Well, we lost power at about 10pm on Thursday night and it finally came back on at around 3am this morning.
But we're lucky.
We live pretty close to a substation, plus a PSE repair guy lives on our street (though I'm not sure if that had anything to do with it…) and our power is back. But I just nipped out in the car to head to the local safeway which is running on a generator, and nobody else in Kirkland appears to have power.
Yesterday it was out everywhere. Kirkland, Bellevue, Redmond, you name it.
Our friends Dawn and Darwin in another part of Kirkland don't have power, so they're planning on heading over here with the kids.
But I still feel lucky.
One of our neighbours lost their roof. Another had an Atlantic Cedar come down on their garage, narrowly missing the house. It took their power and phone lines with it.
Last night all four of us humans plus the dog slept in the one bed after cooking dinner and heating water on our barbeque's single burner - handily we had a full tank of propane.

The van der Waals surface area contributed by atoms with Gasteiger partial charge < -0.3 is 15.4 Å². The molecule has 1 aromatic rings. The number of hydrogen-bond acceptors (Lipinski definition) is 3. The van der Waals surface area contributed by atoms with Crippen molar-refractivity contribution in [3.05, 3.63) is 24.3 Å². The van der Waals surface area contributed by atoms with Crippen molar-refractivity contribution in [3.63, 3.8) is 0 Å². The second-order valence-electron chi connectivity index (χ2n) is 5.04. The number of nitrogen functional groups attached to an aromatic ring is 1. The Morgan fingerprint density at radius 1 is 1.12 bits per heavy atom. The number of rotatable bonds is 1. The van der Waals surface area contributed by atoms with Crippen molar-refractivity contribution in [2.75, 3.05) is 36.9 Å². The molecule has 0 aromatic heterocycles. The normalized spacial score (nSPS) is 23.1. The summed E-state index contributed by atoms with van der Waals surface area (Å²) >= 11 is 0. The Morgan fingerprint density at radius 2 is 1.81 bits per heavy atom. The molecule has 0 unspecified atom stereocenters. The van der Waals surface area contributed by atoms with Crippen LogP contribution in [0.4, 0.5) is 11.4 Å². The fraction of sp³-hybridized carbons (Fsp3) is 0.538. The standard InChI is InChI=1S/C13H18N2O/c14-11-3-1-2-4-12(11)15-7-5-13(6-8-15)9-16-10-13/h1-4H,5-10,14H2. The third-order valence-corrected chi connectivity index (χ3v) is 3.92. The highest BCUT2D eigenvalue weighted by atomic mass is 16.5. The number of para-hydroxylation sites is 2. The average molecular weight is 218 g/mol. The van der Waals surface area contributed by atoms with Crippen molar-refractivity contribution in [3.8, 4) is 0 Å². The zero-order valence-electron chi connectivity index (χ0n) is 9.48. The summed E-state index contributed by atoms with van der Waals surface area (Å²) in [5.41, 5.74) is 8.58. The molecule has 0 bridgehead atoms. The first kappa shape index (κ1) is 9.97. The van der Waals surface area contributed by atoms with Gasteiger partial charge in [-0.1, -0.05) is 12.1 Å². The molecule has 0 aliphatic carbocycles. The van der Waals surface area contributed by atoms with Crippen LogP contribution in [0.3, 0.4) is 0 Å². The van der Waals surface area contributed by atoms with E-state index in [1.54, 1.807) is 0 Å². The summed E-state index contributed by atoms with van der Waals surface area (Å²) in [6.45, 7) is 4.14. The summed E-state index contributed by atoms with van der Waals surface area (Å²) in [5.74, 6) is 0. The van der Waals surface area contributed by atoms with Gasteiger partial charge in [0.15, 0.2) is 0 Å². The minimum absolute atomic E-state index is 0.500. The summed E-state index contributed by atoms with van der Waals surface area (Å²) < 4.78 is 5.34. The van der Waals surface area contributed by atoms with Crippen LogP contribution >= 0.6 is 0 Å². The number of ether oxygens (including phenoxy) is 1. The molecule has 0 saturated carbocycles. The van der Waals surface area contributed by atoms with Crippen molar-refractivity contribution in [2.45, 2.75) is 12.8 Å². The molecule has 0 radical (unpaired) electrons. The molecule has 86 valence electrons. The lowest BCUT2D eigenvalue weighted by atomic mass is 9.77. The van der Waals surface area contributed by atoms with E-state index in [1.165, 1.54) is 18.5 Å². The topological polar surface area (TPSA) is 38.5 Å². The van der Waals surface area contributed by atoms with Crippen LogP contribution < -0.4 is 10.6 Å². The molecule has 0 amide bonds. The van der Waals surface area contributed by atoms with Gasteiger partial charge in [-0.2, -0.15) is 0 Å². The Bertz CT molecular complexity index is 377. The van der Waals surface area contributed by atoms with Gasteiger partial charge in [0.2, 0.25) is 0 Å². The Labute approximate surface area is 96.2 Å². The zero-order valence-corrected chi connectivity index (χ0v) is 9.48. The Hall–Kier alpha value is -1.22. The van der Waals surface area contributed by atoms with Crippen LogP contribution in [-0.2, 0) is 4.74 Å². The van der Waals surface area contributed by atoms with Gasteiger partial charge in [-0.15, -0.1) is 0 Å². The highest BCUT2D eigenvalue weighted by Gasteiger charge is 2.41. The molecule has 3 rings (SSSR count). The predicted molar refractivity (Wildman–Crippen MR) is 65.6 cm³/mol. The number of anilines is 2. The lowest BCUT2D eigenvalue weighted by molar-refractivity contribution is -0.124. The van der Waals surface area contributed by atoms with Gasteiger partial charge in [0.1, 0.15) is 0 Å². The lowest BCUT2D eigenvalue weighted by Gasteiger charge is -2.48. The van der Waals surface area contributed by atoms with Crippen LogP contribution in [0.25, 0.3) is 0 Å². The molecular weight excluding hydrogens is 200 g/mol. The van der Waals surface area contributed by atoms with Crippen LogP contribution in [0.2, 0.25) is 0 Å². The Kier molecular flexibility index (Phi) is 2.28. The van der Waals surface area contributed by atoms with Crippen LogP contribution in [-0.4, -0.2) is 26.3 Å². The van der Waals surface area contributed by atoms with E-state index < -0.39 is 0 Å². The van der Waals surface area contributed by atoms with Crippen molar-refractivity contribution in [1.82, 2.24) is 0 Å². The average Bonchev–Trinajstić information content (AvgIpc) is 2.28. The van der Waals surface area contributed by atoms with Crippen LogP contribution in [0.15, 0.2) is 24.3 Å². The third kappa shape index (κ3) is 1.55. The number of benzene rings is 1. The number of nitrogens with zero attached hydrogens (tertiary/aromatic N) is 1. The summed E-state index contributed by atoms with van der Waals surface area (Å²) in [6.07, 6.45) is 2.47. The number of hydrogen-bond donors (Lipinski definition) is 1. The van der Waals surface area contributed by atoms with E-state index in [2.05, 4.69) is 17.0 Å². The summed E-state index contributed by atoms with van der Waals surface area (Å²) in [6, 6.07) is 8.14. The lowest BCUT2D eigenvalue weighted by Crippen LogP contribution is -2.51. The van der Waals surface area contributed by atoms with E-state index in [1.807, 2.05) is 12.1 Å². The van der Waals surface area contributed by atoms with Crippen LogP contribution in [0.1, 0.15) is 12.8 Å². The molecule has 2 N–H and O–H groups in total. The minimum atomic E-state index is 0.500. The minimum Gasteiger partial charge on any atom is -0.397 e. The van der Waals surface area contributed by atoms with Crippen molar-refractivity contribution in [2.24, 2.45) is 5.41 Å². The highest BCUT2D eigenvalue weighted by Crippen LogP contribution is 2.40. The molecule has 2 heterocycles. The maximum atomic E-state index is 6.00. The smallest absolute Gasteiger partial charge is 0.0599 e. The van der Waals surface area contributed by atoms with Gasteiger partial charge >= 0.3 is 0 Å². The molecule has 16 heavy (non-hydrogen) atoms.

So, we're fine.
And we still feel lucky.
Update: Check out this great post by Joshua Allen. It'll give you a better insight as to what was going on than I can.
Also, we spent most of yesterday listening to NPR (KUOW) and KOMO 1000 on the our portable radio (with handily stock piled batteries), and most of today watching the news after the power came back on.
I tell ya though, listening to the radio all day (and a lot of the night), especially NPR, was a treat.
Anyhow, impressions? Yes, it really was as Joshua described. I was sickened by the dude selling gas at $15 a gallon (a mark down from $25…) I was also briefly worried about running our Christmas decorations once the power came back on in our little oasis in Kirkland, fearing that people driving by might take it as some sort of affront.
Anyhow, Joshua's post sums it up nicely. It makes you wonder what would happen if the shit really hit the fan…